Dominica with Friends
“Birds of a feather…” The old expression accounting for the tendency of people to gather into flocks and travel together is no less appropriate for cruisers. The winds and seas are the initial focusing force that keeps sailors grouped; we all seek the same traveling conditions going from island to island. These conditions are not constant, and the slight variations yield eddies of opportunity to jump between islands, seek harbors of refuge or respite, or provide inspiration to travel on.
And, so it was when the window to sail south opened for us and the cruisers we knew in Les Saints in Guadeloupe sailed to Dominica. No less than eight boats that we knew ended up in Portsmouth, Dominica, some going north some going south, “…flock together”.
Dominica is one of the least “tourist developed” east Caribbean islands (and poorest in the Eastern Caribbean) and remains a true paradise for those interested in exploring a tropical island. Although we have been here a few times, it is always fun to share familiar places with cruiser friends. The Seven Seas Cruising Association, which we are members of, has a Cruising Station Host here and so we coordinated with them (the Smith’s) to gather our flock of friends for some fun and a road trip tour.
We gathered with our friends and other SSCA members at Smithy’s on a Friday afternoon. Smithy’s is owned by Toni and Jeff Smith. Toni, who is from Trinidad makes great rotis and after lunch we introduced Toni, her husband, Jeff and their two daughters to Mexican Train Dominos as we planned a road trip for the group the next day. One of the highlights of Dominica is the extensive hiking trails. This is something I miss as my hiking days are over, but I can appreciate the short walks to the more accessible interior waterfalls and rain forests. A road trip, with a driver that gives a running commentary about the island, is the next best thing and going with a group of friends is always fun. The Smith’s joined us our little road trip.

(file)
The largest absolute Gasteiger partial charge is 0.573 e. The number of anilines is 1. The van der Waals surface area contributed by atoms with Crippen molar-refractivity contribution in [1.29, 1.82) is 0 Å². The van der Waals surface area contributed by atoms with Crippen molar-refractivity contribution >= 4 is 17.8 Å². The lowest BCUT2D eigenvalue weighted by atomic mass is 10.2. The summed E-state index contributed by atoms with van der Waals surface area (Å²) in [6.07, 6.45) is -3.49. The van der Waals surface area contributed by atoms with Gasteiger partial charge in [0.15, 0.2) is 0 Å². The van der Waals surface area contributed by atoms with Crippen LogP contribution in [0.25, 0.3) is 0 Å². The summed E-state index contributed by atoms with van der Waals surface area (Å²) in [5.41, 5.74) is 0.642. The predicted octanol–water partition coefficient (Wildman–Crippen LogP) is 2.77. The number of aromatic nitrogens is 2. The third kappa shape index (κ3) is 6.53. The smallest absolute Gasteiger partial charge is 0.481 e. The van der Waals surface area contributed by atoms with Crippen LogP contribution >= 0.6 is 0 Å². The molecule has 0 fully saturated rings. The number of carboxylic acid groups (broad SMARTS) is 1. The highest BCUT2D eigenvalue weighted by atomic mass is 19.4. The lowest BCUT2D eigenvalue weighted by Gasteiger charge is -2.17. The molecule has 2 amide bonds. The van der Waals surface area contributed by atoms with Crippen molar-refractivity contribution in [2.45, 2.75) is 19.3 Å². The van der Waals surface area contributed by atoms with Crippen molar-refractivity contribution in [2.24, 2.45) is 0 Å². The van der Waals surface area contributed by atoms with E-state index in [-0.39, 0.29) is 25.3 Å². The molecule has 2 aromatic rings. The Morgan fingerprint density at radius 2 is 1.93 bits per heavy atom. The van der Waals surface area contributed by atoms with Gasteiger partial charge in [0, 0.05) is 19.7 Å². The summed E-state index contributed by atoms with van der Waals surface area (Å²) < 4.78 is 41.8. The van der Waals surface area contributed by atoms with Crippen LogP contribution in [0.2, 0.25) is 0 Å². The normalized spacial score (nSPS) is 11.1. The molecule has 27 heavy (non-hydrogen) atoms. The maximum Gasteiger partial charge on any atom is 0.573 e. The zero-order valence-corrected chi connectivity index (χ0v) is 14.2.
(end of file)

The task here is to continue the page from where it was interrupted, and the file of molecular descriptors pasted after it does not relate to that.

We managed to visit Pointe Baptiste Estate in Calibishie, a chocolate “factory” – a small private home run by Alan Napier. He is the grandson of Elma Napier who immigrated from Scotland, wrote the book White Sand, and was the first woman elected to the Dominica assembly. Like many islands here, Dominica has an abundance of good land and the ability to produce many fruits and vegetables for its population but not nearly enough to be commercially exported. Grenada does exports spices and cocoa beans and has started to process the beans into chocolate. Pointe Baptiste may follow as it is the first chocolate maker in Dominica. It produces, from bean to bar, about a ton of chocolate a year. Needless-to-say, it must be considered “artisanal” but does keep people employed. Since the unemployment rate is 27% any little bit helps. The chocolate is very good but I think Grenada has the edge.
A visit to the Emerald Pool and a refreshing dip in the cool waters was our next stop. There was plenty of water as the day offered plenty of opportunities to replenish the streams and rivers of the highlands. Well, we did have our bathing suits on!
Lunch and Trafalgar Falls were next. Thanks to the rains, the falls were in full “roar”. No opportunity to bath in the plunge pool but I would suspect that with the volume of water, it would not be that pleasant.
What was pleasant was the last stop a hot sulfur spa and spring. The warm, almost too hot springs are heated by the active volcanoes of the island. Despite being mineral rich, they did not have a strong sulfur smell as was expected. It was a very relaxing end to a day with friends sampling small parts of Dominica. In a few days the winds will dictate where we will sail to, and possible future outings together.